The AI cameras are estimated to prevent up to 95 fatal crashes per year and will be set-up in high collision hotspots across the state.
How do they work?
The AI-enabled camera systems will capture high-resolution images of passing vehicles in all conditions, including poor weather and low light levels.
The new technology will target drivers who are holding mobile phones or other devices when driving, as well as drivers and passengers who fail to wear a seatbelt.
Once the driver does something wrong, the cameras will take photo which will be automatically flagged for review by human eye – otherwise, the image will be rejected.
When do they come into effect?
The new driver distraction road rules will come into effect in Victoria from March 31.
Drivers caught breaking the law will have a three-month warning period before drivers face infringement and demerit penalties.
Motorists caught driving distracted will receive penalties of four demerit points and a $555 fine.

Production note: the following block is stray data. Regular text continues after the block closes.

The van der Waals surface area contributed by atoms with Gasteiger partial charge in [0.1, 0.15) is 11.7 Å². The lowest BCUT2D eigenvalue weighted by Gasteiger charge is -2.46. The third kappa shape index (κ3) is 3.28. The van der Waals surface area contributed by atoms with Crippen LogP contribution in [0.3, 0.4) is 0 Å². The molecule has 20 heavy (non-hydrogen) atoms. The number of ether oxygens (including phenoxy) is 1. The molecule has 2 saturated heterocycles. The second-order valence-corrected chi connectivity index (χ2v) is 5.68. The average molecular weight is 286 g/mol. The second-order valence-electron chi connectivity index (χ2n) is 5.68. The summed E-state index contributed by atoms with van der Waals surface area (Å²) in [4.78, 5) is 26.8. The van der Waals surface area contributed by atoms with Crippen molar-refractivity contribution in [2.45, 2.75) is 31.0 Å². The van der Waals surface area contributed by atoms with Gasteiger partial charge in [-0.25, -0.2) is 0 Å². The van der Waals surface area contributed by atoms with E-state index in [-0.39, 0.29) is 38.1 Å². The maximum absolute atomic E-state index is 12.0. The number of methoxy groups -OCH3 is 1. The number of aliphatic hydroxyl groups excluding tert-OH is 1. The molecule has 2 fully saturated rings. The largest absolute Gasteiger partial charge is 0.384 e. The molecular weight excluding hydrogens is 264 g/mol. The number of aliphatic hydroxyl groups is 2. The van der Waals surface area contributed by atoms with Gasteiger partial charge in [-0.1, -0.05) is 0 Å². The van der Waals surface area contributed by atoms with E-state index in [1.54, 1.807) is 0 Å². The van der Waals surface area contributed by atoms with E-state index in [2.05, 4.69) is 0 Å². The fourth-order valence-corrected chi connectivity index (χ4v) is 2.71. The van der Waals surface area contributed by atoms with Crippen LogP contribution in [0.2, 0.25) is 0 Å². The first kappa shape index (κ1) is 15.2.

Are any other road rules changing?
A raft of other road changes will also come into effect this week, including the way probationary drivers interact with their devices.
Learner and P-plate drivers need to pull over and park to change a song on their phone.
They will be unable to take audio calls and use voice controls to operate any mounted or inbuilt devices
However, they can briefly touch an inbuilt device to adjust navigation settings.
Full licence drivers will not be able to touch an unmounted portable device, such as a phone, while driving – even if it is turned off.
The rule also includes looking at a device held by another person in the car.
Drivers must not scroll on mounted or in-built devices but can initiate, accept or reject an audio call, use a navigation function and play or stream music.
The new rules will bring Victoria in line with the road rules in other states and territories, and cover in-built vehicle systems, mounted devices, wearable and portable devices such as smartwatches, and tablets.